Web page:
Milos is one of the most captivating islands not only of the Cyclades but of the whole of Greece. Known for its unique geomorphology and traditional colorful houses in its picturesque fishing villages, the island seems to welcome more and more visitors every year since it has started to be glorified and recommended by tourist guides worldwide. It has the reputation of being a destination for couples due to the wonderful sunset that you can enjoy from various parts of the island, but the developed tourist infrastructure makes it suitable for families, groups and single travelers as well.
The island provides all the necessary information and services to the thousands of visitors who arrive in the summer. There is a tourist information office nearby the port where you can ask for all the information you want concerning your trip. The tourist police agents are ready to offer immediate assistance for any problems you might face during your Milos vacation.
The capital of the island is Plaka, a magnificent settlement built on the side of a hill, about 5 km from the main port of the island. It is one of the most picturesque villages of Milos that preserves the traditional Cycladic architecture with whitewashed houses, stone-paved alleys and bougainvillea along its length. Being the capital of the island, it hosts several of the most important points of interest, such as the Archaeological Museum, the Folklore Museum and the church of Panagia Korfiatissa. Due to the fact that it is located at a high altitude, it offers a stunning view of the island and the Aegean from different points.
The main port of Milos that serves routes to and from Athens and other islands is located in Adamas (or Adamantas). From there, boats depart for tours and excursions. Adamas is one of the most lively areas of the island, having a large number of hotels, shops and restaurants. It is one of the best areas to choose for your stay, as from there you can go anywhere on the island.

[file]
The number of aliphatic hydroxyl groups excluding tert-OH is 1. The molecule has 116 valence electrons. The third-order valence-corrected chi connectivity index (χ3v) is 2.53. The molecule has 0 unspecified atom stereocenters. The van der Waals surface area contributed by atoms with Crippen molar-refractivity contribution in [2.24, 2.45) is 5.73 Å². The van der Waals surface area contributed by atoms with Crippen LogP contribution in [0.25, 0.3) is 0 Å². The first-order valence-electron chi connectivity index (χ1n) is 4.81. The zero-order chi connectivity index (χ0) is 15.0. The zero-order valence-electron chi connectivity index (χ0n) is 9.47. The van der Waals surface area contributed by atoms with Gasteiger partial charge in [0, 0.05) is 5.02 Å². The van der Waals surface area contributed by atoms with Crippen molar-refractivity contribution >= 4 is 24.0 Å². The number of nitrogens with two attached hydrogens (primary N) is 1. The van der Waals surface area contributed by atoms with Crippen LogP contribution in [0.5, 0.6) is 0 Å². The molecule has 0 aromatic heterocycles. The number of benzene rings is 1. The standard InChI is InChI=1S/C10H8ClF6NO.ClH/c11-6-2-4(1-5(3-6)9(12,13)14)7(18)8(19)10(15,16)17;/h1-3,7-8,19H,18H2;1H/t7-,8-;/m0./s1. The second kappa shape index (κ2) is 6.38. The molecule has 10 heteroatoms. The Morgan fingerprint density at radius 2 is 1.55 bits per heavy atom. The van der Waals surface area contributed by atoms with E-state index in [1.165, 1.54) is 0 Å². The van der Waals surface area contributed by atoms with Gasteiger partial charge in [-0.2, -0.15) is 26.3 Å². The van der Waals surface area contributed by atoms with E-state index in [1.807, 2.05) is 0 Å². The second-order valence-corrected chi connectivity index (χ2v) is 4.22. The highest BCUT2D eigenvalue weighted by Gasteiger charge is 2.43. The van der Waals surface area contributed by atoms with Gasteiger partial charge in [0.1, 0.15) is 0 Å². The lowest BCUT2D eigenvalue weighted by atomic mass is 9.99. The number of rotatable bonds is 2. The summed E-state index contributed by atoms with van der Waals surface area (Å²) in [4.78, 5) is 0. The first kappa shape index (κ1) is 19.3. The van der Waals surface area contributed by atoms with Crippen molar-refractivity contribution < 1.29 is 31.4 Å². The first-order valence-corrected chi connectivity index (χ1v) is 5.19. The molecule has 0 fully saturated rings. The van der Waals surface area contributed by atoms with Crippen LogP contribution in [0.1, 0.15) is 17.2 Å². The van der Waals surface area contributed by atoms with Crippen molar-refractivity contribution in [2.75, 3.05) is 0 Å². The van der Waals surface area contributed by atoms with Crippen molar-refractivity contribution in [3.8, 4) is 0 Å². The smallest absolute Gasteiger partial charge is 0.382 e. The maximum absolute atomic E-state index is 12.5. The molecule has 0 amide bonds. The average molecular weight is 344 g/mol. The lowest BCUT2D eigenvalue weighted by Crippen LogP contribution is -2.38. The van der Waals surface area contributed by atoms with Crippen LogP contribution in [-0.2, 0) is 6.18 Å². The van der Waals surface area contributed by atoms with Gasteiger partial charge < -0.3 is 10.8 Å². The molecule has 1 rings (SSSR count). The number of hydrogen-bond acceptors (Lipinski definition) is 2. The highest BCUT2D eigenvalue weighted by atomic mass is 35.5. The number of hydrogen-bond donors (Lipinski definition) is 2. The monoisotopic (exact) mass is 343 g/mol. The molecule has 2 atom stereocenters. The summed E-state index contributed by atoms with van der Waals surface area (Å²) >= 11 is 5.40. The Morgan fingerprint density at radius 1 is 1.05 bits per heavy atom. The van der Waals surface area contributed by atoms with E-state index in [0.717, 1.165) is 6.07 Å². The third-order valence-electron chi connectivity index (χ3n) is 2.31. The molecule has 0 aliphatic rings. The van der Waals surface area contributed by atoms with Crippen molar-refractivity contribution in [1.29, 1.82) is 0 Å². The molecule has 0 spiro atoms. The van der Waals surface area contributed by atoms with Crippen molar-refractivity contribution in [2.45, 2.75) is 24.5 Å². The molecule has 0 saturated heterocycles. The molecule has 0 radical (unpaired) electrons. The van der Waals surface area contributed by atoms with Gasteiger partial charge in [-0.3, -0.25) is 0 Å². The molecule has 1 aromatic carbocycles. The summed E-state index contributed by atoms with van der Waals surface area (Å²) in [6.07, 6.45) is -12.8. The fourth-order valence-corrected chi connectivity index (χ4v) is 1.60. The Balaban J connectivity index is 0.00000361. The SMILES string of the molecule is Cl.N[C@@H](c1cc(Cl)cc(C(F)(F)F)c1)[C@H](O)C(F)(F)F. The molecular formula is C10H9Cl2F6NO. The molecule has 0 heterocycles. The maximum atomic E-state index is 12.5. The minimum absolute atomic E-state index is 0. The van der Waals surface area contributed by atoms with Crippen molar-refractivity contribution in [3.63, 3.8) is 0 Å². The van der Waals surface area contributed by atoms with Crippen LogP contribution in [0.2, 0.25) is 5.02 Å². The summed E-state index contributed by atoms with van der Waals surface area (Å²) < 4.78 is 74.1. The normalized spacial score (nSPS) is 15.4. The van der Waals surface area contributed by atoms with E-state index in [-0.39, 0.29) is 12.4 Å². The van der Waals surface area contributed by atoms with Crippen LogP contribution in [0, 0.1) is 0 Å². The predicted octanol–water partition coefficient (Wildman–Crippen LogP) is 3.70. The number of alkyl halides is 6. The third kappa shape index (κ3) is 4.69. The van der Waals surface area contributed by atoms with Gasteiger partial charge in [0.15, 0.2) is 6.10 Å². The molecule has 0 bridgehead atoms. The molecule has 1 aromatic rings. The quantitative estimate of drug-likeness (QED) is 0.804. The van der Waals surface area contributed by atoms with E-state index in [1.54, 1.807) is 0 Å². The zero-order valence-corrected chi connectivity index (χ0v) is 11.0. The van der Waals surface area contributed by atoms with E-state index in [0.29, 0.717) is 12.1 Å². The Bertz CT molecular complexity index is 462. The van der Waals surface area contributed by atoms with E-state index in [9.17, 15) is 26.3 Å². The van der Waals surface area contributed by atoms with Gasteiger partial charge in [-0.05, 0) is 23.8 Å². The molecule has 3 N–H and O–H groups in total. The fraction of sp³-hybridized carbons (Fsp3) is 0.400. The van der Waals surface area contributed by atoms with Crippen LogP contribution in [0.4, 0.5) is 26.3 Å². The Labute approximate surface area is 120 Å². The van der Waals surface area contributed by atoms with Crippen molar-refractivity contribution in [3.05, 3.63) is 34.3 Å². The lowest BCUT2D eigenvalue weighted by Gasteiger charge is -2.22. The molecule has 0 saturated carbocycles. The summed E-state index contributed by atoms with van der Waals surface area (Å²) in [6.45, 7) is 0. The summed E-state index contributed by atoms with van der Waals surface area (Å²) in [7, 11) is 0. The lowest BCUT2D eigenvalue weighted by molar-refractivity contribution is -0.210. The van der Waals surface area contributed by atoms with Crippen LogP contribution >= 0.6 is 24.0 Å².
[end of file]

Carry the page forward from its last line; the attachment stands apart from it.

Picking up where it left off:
The traditional fishing villages of Milos are the main attraction of the island thanks to the famous syrmata. These are traditional two-story buildings that are within breathing distance of the sea. In these, the first floor was the fisherman's residence while the ground floor served as a storage area for his boat, particularly useful when the weather conditions were extreme. The picture is incredibly beautiful, as the syrmata are built next to each other, they are whitewashed but their windows, doors, railings and stairs are painted in bright colors. Klima is the most famous fishing village that boasts syrmata, but one can also find them in other villages like Mandrakia and Fourkovouni.
When it comes to beaches, Milos can rightfully boast of having some of the most beautiful beaches in the Aegean. Its best-known beach and trademark of the island is Sarakiniko, an unorganized beach with a lunar landscape due to the all-white rocks that are the result of the volcanic activity that has taken place on the island. Apart from Sarakiniko, it is also worth a visit to Firopotamos beach with its picturesque surroundings, Papafragas beach which is surrounded by huge rocks, and Tsigrado beach, a spectacular isolated cove. Kleftiko is another seaside destination that is recommended to visit in Milos. It is not a beach but a complex of large impressive rocks that form caves and three small beaches. You can only reach Kleftiko via a boat tour.
Regarding the points of historical and cultural interest, the catacombs and the Ancient Theater are located in the village of Tripiti. They are two of the most important monuments in Milos and date back to the Roman and Hellenistic periods respectively. In addition, since Milos has a long mining history, guests can admire the island's mineral wealth at the Mineralogical Museum in Adamas and visit the mines in Aggeria and the Sulfur Mines in Paliorema.
Finally, for those who have the time and desire to visit another destination during their stay in Milos, a daily ferry boat departs from the port of Pollonia for the neighboring island of Kimolos.